They were used by the United States Navy and Army during the Vietnam War. During the Vietnam War, there were two new aluminum LCM-8s on Johnston Island, which carried trucks and cargo between islands, and one being used as a rescue boat. They had the newer fluid shift transmissions, and 2-671's paired up to two props.

In I Corps (the northernmost military district in Vietnam) boats based at Da Nang, Tan My and Cửa Việt had three man crews of various rates and ranks. On U.S. Navy boats, the senior rate was usually a third-class petty officer or above, and the two crewmen could be E-2, E-3 or E-4 ranks (i.e. seaman apprentice, seaman, or petty officer third class). One of the two crewmen was almost always an Engineman and could be an ENFA, ENFN, or an EN3 in rank. The LCM-8s there all had two sets of the twin 6-71 Detroits paired up to a hydro transmission. Two air compressors, port and starboard of the engine sets, provided air pressure to operate the air cylinders that raised and lowered the bow ramp. The air cylinders were below deck in the eighth void from the bow and stretched cables attached to the ramp to raise it. Lowering the ramp was accomplished by releasing the air and allowing gravity to bring the ramp down.

They also saw use during Operation Just Cause in Panama as well as Operation Desert Shield and Operation Desert Storm. Three Army LCM-8s served in the 1992–1993 US mission to Somalia (fictionalized in Christian Bauman's 2002 novel The Ice Beneath You, which is set in part on a US Army LCM-8 near Kismaayo, Somalia), and a platoon of LCM-8s from the 1098th Trans Co. deployed to Port-au-Prince for the Haitian invasion (1994). The United States Army Reserve's 464th Transportation Company assisted the United States Coast Guard in patrolling the Potomac River after the terrorist attacks on September 11, 2001.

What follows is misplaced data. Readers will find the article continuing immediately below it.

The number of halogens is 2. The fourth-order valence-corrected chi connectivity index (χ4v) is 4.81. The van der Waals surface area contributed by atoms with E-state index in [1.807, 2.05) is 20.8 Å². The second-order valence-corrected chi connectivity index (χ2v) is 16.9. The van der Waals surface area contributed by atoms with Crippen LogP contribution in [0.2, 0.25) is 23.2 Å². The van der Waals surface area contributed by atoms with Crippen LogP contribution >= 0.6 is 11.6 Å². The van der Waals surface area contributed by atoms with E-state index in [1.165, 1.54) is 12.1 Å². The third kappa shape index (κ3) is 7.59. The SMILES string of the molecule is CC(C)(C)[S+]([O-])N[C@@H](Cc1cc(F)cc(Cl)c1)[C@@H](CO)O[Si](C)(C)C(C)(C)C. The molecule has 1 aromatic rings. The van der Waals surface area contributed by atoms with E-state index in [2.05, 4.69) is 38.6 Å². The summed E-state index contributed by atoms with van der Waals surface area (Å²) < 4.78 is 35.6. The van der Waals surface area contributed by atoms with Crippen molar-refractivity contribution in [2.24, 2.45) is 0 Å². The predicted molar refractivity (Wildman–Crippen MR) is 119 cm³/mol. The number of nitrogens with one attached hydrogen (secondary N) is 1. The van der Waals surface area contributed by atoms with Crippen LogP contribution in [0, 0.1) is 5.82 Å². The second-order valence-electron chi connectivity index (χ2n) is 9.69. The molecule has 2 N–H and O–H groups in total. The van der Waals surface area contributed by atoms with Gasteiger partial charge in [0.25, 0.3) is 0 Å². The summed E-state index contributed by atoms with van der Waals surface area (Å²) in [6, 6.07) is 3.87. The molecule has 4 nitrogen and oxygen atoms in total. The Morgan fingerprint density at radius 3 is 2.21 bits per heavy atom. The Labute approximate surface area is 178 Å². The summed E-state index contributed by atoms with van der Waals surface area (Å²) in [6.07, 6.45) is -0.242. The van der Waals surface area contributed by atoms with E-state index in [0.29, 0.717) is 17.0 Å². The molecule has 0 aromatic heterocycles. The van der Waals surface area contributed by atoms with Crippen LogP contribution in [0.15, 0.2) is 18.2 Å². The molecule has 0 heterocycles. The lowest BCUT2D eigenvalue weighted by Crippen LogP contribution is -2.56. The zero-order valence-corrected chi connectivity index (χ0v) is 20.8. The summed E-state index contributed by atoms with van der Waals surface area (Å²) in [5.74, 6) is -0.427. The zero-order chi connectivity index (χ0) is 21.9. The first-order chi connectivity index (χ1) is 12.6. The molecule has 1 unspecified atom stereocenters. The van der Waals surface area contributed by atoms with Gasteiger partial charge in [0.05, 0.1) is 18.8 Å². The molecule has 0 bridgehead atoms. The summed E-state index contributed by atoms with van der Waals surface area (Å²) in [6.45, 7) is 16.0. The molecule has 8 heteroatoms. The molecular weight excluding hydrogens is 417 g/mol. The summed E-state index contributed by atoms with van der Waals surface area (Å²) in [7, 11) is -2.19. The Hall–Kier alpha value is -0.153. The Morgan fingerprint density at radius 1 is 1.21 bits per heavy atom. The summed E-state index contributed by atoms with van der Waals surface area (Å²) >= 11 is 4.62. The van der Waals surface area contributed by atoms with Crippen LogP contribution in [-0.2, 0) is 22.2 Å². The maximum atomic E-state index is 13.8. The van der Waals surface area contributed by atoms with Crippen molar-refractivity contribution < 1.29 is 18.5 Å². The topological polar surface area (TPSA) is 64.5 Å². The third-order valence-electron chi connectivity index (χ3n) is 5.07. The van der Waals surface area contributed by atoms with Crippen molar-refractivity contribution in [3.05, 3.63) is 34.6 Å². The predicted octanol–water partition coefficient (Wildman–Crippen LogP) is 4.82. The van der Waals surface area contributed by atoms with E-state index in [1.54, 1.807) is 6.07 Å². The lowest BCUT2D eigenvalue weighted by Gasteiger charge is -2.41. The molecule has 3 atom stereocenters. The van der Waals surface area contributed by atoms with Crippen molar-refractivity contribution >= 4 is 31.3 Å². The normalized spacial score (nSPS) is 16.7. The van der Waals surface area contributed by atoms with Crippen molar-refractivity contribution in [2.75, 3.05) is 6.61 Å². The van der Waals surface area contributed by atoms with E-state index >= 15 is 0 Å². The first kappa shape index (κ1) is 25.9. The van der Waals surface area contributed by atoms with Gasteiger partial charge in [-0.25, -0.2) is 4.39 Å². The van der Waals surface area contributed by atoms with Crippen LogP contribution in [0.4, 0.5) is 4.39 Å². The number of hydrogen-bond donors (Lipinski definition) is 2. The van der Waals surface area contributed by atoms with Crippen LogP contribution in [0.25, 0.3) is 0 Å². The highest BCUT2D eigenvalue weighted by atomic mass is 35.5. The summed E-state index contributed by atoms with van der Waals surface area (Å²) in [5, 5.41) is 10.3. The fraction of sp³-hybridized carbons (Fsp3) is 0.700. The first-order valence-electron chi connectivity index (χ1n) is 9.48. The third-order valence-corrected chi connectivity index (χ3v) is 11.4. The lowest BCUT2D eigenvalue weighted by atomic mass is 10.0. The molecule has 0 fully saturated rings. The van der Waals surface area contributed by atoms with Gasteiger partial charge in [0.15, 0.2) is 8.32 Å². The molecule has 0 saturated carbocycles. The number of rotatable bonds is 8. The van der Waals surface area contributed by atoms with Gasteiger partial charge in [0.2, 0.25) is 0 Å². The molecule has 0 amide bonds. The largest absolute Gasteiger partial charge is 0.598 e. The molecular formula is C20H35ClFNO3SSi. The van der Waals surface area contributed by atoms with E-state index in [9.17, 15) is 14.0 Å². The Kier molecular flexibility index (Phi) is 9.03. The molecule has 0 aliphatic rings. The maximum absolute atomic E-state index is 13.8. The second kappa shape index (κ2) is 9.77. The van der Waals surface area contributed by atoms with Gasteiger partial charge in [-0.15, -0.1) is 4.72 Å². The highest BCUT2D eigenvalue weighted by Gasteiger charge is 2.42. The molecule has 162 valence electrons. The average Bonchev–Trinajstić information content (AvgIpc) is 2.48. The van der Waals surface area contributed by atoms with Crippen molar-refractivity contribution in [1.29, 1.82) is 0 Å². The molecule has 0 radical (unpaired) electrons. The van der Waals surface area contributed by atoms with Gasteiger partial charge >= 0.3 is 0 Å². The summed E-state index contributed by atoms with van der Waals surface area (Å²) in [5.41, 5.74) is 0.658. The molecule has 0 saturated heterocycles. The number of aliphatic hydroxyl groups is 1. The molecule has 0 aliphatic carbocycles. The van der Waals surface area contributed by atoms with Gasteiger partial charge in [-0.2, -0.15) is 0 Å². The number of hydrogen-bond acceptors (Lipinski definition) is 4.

Some are currently deployed aboard Maritime Prepositioning ships to facilitate their mission of being able to unload all their cargo while still offshore with no outside assistance.


The U.S. Army plans to replace the LCM-8 with the Maneuver Support Vessel (Light) (MSV(L)). Two dozen boats are planned that will be larger and faster, with a longer range and twice the capacity over Mike Boats. The MSV(L) will be roughly 100 feet (30 m) long, with a draft of less than four feet, a speed of 18 knots and the capacity to carry either an M1 Abrams tank, two Strykers with add-on armor, or four Joint Light Tactical Vehicles. It also may be used in defended waters, being fitted with a subsurface surveillance device, protection from small arms fire, two Common Remotely Operated Weapon Stations, and mitigated detection through reduction of thermal and acoustic signature. Testing of the new vessel is to take place until 2019.[3] In September 2017, Vigor Shipyards was awarded a nearly $1 billion contract for the MSV(L), which is planned for completion in 2027.[4]

Australian service[edit]

Australian Army LCM-8 showing the extended wheelhouse of the Australian vessels, off Palm Island, Queensland in 2005

The LCM-8 was constructed in Australia for the Australian Army from 1965 to 1967 and again in 1972 using a heavily modified design, crewed (four) and administered by the Royal Australian Corps of Transport and one engineer from the Royal Australian Electrical and Mechanical Engineers (RAEME). The modification of the vessels included an extended enclosed wheelhouse with full galley facilities, chart table and storage space to aid in extended operations beyond the original design parameters. A water purification system allows the vessels to be somewhat independent for longer periods of time. A fully functioning toilet (head) and shower are also installed as part of the wheelhouse extensions; external provision for bedding is also included for the full crew complement.